Anna-Maria Hartmann

Anna-Maria Hartmann

Curriculum Vitae

2002University entrance diploma at the Johannes-Bugenhagen-Gymnasium in Franzburg
2002 – 2007Biology studies at the University of Rostock
2007Diploma thesis at the University of Rostock “Characterization of the 1,8 cineole synthase from Nicotiana suaveolens” (Prof. Dr. Birgit Piechulla, AG Biochemistry)
2007 – 2010Dissertation at the Carl-von-Ossietzky University of Oldenburg “Analyses of the regulation and structure of the cation chloride cotransporter family” (Prof. Dr. Hans Gerd Nothwang, AG Neurogenetics)
since 2012 Postdoc at the Carl-von-Ossietzky University of Oldenburg “Phylogenetical and functional analyses of the cation chloride cotransporter gene family” (Prof. Dr. Olaf R.P. Bininda-Emonds, AG Systematics and Evolutionary Biology & Prof. Dr. Hans Gerd Nothwang, AG Neurogenetics; funding, DFG)

Research interests – Phylogenetic and functional analyses of the cation chloride cotransporter gene family

The cation chloride cotransporter (CCC) family comprises four subfamilies – K+-Cl- cotransporters (KCCs), Na+-K+-2Cl- cotransporters (NKCCs), and Na+-Cl- cotransporters (NCCs) – and possibly two additional members as well – cation chloride cotransporter interacting protein (CIP1) and polyamine transporters (CCC9s). Altogether, CCCs often play essential physiological roles in transepithelial ion reabsorption and secretion, cell volume regulation and inhibitory neurotransmission and are present across all domains of life.

Within the scope of my DFG funded postdoc ("Phylogenetical and functional analyses of the cation chloride cotransporter (CCC) gene family"), I will infer the phylogenetic history of the CCC family to clarify when the different subfamilies evolved as well as investigate which structural changes are necessary for their different functions. As a starting point, I performed a comprehensive phylogenetic analysis using publically available genomic information. The results clearly support CIP1 as being a true CCC based on shared evolutionary history. By contrast, the status of CCC9 in this regard remains equivocal. I also revealed the existence of a single, putatively ancestral CCC gene, a direct descendent of which is still present in Archaea. From this gene, numerous duplication events at the base of archaeans and eukaryotes led to the divergence and subsequent neofunctionalization of the paralogous CCC subfamilies that we see today. A diversity of ensuing gene-loss events resulted in the complex distribution of CCCs present across the different taxa. Importantly, the occurrence of KCCs in “basal” metazoan taxa like sponges would enable the early formation of fast hyperpolarizing neurotransmission in metazoans.

In my future work, I will focus on the characterization of the ancient CCC members to investigate their basal function.


Hartmann, A.-M., Nothwang, H. G. (2015) Molecular and evolutionary insights into the structural organization of cation chloride cotransporters. Frontiers in Neuroscience 8: 470.

Weber, M., Hartmann, A.-M., Beyer, T., Ripperger, A., Nothwang, H. G. (2014) A novel regulatory locus of phosphorylation in the C-terminus of the potassium chloride cotransporter KCC2 that interferes with N-ethylmaleimide or staurosporine mediated activation. Journal of Biological Chemistry 289(27):18668–79.

Hartmann, A.-M., Tesch, D., Nothwang, H. G., Bininda-Emonds, O. R. P. (2014) Evolution of the cation chloride cotransporter family: ancient origins, gene-losses, and subfunctionalization through duplication. Molecular Biology and Evolution 31: 434–447.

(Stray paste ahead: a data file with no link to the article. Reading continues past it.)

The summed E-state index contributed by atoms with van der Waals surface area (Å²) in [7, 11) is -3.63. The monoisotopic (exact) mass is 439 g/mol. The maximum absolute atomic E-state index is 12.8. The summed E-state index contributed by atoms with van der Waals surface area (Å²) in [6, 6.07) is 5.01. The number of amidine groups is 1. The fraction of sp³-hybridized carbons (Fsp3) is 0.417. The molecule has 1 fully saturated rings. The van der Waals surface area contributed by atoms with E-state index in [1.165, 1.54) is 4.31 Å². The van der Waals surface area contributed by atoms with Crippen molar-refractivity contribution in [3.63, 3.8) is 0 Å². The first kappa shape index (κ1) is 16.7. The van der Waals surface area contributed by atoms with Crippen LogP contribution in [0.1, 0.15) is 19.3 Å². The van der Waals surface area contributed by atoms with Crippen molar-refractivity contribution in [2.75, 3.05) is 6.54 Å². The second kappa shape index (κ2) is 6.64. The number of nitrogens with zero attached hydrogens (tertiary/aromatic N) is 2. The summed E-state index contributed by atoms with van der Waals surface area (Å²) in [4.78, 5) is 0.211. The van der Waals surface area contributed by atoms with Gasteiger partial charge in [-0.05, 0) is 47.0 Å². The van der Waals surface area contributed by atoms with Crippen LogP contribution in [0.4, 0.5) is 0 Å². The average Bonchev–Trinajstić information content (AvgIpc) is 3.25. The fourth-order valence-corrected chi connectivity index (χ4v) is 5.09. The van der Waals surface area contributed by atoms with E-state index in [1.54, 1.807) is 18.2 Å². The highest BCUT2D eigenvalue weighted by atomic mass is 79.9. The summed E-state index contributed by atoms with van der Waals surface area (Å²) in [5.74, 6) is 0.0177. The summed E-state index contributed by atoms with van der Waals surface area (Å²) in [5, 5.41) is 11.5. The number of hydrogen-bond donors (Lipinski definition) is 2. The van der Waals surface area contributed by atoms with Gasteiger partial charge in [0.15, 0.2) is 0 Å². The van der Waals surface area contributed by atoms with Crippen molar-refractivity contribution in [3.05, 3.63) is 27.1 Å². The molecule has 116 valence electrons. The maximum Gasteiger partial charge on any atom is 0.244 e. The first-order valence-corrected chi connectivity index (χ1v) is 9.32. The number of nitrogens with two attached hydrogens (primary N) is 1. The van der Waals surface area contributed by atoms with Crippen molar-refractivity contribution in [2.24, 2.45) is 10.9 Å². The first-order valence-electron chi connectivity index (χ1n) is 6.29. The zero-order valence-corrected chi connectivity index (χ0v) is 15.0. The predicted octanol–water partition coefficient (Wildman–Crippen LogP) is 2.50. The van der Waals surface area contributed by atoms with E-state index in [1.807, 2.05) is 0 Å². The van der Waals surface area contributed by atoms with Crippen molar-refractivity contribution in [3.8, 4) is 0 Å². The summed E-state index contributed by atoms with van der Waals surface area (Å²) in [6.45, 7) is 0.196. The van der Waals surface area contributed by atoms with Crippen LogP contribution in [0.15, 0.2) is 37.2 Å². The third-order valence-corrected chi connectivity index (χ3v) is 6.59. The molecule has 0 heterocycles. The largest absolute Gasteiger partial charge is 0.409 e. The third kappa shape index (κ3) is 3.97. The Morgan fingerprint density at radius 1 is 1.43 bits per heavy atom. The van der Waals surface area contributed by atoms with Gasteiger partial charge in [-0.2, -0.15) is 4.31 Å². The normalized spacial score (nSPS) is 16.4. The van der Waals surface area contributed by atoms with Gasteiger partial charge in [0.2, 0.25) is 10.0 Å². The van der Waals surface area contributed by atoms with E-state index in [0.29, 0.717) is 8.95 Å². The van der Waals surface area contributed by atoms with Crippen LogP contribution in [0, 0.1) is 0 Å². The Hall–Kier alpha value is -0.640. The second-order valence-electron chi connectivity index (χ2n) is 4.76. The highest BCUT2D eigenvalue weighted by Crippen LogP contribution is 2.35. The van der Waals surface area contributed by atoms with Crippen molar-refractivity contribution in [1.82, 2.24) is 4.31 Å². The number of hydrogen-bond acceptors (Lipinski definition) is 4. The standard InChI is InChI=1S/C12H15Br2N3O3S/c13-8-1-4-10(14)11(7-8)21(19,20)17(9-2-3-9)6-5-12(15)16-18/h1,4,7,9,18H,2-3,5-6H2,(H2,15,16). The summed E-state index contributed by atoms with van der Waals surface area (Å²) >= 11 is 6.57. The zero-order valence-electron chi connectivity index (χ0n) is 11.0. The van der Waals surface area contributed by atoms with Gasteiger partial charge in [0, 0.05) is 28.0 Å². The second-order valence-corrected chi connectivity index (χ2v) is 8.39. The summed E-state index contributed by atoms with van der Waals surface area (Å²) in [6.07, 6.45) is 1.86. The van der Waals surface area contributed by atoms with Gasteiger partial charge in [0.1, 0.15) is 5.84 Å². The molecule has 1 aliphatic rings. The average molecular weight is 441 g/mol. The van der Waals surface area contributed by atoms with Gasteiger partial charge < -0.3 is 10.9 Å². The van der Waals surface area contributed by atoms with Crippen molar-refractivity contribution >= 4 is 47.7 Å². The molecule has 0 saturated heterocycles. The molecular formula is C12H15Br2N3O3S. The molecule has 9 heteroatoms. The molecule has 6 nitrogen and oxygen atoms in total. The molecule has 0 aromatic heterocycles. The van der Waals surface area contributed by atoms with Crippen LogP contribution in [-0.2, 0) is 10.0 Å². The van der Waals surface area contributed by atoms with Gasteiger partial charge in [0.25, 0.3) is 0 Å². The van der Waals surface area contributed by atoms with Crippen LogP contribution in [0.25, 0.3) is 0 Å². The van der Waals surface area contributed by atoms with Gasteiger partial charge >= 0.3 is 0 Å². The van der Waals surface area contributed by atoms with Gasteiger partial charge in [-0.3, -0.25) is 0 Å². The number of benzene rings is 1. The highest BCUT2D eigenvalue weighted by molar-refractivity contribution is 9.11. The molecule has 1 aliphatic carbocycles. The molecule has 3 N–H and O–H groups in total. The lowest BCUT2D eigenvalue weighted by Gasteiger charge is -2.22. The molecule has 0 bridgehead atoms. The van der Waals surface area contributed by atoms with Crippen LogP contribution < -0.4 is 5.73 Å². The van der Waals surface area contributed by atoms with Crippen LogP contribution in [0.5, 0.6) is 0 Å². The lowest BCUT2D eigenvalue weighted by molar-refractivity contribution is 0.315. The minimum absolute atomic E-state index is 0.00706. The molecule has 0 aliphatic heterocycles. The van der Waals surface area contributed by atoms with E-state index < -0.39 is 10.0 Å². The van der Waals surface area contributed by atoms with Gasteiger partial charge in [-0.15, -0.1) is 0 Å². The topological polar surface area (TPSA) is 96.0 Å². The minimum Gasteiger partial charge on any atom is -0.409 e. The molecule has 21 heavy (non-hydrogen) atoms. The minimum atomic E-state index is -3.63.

Rosengauer, E., Hartwich, H., Hartmann, A.-M., Rudnicki, A., Somisietty, S., Avraham, K., Nothwang, H. G. (2012) Egr2::Cre mediated conditional ablation of Dicer disrupts histogenesis of mammalian central auditory nuclei. PlosOne 7:e49503.

Döding, A., Hartmann, A.-M., Beyer, T., Nothwang, H. G. (2012) KCC2 transport activity requires the highly conserved L675 in the C-terminal of ß1 strand. Biochemical and Biophysical Research Communications 420: 492–497.

Hartmann, A.-M., Nothwang, H. G. (2011) Opposite temperature effect on transport activity of KCC2/KCC4 and N(K)CCs in HEK293 cells. BMC Research Notes 4: 526.

Hartmann, A.-M., Abarzua, S., Schlichting, A., Richter, D.-U., Leinweber, P., Briese, V. (2011) Effects of elm bark extracts from Ulmus laevis on human chorion carcinoma cell lines. Archives of Gynecology 284: 1256–9.

Hartmann, A.-M., Wenz, M., Mercado, A., Störger, C., Mount, D.B., Friauf, E., Nothwang, H. G. (2010) Differences in the large extracellular loop between K+-Cl- cotransporters KCC2 and KCC4. Journal of Biochemistry 285: 23994–24002.

Hartmann, A.-M., Blaesse, P., Kranz, T., Wenz, M., Schindler, J., Kaila, K., Friauf, E., Nothwang, H. G. (2009) Opposite effect of membrane raft perturbation on transport activity of KCC2 and NKCC1. Journal of Neurochemistry 111: 321–31.

Wenz, M., Hartmann, A.-M., Friauf, E., Nothwang, H. G. (2009) CIP1 is an activator of the K+-Cl- cotransporter KCC2. Biochemical and Biophysical Research Communications 381: 388–92.

Roeder, S., Hartmann, A.-M., Effmert, U., Piechulla, B. (2007) Regulation of simultaneous synthesis of floral scent terpenoids by the 1,8-Cineole synthase of Nicotiana suaveolens. Plant Molecular Biology 65: 107–124.

Matscheski, A., Richter, D.-U., Hartmann, A.-M., Effmert, U., Jeschke, U., Kupka, M. S., Abarzua, S., Briese, V., Ruth, W., Kragl, U., Piechulla, B. (2005) Effects of phytoestrogen extracts isolated from rye, green and yellow pea seeds on hormone production and proliferation of trophoblast tumor cells Jeg 3. Hormone Research 65: 276–288.

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